Death in ancient Rome
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Death in ancient Rome a source book by Valerie M. Hope

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Published by Routledge in London, New York .
Written in English

Subjects:

  • Funeral rites and ceremonies -- Rome,
  • Death -- Social aspects -- Rome,
  • Rome -- Religious life and customs

Book details:

Edition Notes

Includes bibliographical references and index.

StatementValerie M. Hope.
Classifications
LC ClassificationsHQ1073.5.R66 H67 2007
The Physical Object
Paginationp. cm.
ID Numbers
Open LibraryOL17944524M
ISBN 109780415331586, 9780415331579
LC Control Number2007020941

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The elaborate and inventive slaughter of humans and animals in the arena fed an insatiable desire for violent spectacle among the Roman people. Donald G. Kyle combines the words of ancient authors with current scholarly research and cross-cultural perspectives, as he explores * the origins and historical development of the games * who the victims were and why they were 4/5(1). "Death in Ancient Rome" is an excellent overview of the attitudes and beliefs about death, survival of the soul, and the afterlife of the inhabitants of the Roman Empire, which stretched from modern-day Scotland around the Mediterranean to Turkey. Valerie Hope makes it clear that different cultures varied in their beliefs and practices; however Cited by:   Ancient Rome was a big, busy place, there was a lot of life and so too a lot of death. You might have guessed already that this book is not about most of those deaths but about only a few certain ones, mostly upper class and mostly men, and only those who were written about by either Christians or pagans/5. Book Description. Presenting a wide range of relevant, translated texts on death, burial and commemoration in the Roman world, this book is organized thematically and supported by discussion of recent scholarship. The breadth of material included ensures that this sourcebook will shed light on the way death was thought about and dealt with in Roman society.

For the Romans, the manner of a person's death was the most telling indication of their true character. Death revealed the true patriot, the genuine philosopher, even, perhaps, the great artist--and certainly the faithful Christian. Catharine Edwards draws on the many and richly varied accounts of death in the writings of Roman historians, poets, and philosophers, including . Sourvinou-Inwood’s Reading Greek Death () is wider in scope of Greek cultural material, but her analysis of literary texts is relevant to my study. Catharine Edwards’s Death in Ancient Rome () is more concerned with the act of dying than death ritual, but . Book Review by Thomas A. Timmes. Death in Ancient Rome is not a casual weekend beach read! This is a scholarly book written for academics and serious students of Roman history. I doubt it would hold much appeal to the general public.   From sex and death to spin and shopping, the historical thriller writer digs out the best books to bring the ancient past to – all too recognisable – life Lindsey Davis Wed 6 .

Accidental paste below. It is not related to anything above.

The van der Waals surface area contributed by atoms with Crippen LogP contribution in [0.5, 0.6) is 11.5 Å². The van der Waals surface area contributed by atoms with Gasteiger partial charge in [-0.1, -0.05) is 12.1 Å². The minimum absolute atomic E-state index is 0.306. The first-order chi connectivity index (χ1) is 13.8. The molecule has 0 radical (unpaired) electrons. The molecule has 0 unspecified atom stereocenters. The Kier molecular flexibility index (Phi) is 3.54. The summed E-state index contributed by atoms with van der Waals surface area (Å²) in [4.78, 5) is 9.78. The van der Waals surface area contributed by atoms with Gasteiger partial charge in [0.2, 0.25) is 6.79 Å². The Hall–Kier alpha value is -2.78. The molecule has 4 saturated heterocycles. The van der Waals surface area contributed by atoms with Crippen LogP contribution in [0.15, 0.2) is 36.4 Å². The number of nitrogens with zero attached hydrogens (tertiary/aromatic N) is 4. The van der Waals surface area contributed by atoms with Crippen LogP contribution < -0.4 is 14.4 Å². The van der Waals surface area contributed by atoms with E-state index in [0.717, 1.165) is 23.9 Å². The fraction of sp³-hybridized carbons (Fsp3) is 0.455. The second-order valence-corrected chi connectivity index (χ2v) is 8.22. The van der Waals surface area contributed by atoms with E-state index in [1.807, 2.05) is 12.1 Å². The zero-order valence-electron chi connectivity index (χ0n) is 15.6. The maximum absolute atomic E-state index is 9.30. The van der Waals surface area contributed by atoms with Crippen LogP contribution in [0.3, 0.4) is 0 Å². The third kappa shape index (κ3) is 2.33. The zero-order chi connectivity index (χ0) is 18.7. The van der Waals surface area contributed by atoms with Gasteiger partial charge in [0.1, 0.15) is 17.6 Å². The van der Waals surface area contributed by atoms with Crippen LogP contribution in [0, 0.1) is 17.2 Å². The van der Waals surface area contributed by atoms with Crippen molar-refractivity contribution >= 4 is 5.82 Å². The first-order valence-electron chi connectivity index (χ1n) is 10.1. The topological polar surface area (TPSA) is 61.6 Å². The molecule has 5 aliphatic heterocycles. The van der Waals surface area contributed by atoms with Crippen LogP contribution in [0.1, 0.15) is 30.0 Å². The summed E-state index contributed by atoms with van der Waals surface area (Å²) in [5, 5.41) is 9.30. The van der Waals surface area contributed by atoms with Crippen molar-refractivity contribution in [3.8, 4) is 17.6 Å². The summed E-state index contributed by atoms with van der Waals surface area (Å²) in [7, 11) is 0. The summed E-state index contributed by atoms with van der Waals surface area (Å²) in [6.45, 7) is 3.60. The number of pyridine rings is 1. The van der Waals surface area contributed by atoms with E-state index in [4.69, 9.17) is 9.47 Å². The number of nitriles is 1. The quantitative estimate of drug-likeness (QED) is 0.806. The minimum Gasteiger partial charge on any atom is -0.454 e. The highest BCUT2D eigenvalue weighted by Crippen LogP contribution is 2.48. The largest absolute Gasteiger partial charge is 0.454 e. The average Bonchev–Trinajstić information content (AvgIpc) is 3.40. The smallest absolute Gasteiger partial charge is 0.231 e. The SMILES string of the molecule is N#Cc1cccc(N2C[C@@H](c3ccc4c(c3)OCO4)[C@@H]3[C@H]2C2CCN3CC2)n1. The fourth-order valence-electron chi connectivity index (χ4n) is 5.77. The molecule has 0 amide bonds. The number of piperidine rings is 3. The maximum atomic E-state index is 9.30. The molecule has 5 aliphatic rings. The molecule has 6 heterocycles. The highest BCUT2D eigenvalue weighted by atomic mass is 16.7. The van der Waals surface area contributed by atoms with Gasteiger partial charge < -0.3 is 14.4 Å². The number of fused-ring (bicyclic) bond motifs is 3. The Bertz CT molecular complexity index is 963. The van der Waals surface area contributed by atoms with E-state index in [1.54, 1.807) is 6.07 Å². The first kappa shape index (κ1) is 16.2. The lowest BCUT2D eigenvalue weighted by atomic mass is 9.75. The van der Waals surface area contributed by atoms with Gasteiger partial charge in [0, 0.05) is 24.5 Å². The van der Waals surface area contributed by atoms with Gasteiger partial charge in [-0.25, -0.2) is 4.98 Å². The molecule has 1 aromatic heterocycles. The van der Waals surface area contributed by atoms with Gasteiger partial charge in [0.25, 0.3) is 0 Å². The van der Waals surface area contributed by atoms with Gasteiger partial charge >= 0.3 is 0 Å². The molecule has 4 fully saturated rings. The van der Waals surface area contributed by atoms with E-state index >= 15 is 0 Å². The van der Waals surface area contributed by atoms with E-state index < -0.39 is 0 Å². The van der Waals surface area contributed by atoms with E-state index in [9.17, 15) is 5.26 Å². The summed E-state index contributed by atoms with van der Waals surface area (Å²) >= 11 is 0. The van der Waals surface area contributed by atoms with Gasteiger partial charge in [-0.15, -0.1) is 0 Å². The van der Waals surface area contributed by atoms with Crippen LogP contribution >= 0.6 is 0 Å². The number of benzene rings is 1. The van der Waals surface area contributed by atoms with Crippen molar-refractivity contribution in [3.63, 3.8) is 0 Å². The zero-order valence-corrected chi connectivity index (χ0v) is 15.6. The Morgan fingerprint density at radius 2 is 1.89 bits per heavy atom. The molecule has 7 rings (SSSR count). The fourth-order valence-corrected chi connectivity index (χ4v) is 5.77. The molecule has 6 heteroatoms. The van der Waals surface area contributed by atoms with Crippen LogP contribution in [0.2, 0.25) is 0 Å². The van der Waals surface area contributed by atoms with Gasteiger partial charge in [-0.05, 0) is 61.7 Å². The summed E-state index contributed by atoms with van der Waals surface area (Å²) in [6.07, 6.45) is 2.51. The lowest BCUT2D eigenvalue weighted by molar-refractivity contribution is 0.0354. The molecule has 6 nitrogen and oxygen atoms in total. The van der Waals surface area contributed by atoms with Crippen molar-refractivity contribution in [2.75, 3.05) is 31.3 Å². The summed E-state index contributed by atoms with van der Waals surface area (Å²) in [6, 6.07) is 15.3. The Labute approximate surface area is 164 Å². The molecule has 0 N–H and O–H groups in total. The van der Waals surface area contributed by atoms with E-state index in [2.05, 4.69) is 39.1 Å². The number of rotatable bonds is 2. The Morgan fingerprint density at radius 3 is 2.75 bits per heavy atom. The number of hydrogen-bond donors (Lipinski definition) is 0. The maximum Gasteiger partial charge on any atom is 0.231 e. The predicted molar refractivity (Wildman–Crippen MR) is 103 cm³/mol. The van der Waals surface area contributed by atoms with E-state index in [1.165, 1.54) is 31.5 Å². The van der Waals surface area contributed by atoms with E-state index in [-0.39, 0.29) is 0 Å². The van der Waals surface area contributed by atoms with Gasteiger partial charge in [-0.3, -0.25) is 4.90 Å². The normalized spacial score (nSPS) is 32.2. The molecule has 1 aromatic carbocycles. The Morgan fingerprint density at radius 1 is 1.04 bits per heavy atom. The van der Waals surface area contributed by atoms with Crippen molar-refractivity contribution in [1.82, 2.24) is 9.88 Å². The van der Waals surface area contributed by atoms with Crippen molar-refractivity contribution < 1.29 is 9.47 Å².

Moving away from some of the great characters in Roman history, Mary Beard’s The Roman Triumph is a radical re-examination of one of Rome’s ancient ceremonies. I have chosen this because a lot of books on Ancient Rome, my own included, generally like to tell stories that take fragments of evidence and piece them together to make a coherent. Get this from a library! Death in ancient Rome. [Catharine Edwards] -- "For the Romans, the manner of a person's death was the most telling indication of their true character. Death revealed the true patriot, the genuine philosopher, even, perhaps the great artist - and. This accessible and engaging book ranges from suicides, funeral feasts, necromancy and Hades to mourning, epitaphs and posthumous damnation. Impressive in its broad scope and fascinating in the level of detail, Valerie Hope presents the first survey to study death in ancient Rome in such an approachable and authoritative style. Concerning Death in Ancient Rome the sources include literature such as poetry, letters and philosophical works as well as epitaphs and inscriptions and of course funerary monuments and cemeteries. The first chapter is dedicated to the different ways of dying in Ancient Rome beginning with infant mortality which was pretty high in Ancient Rome.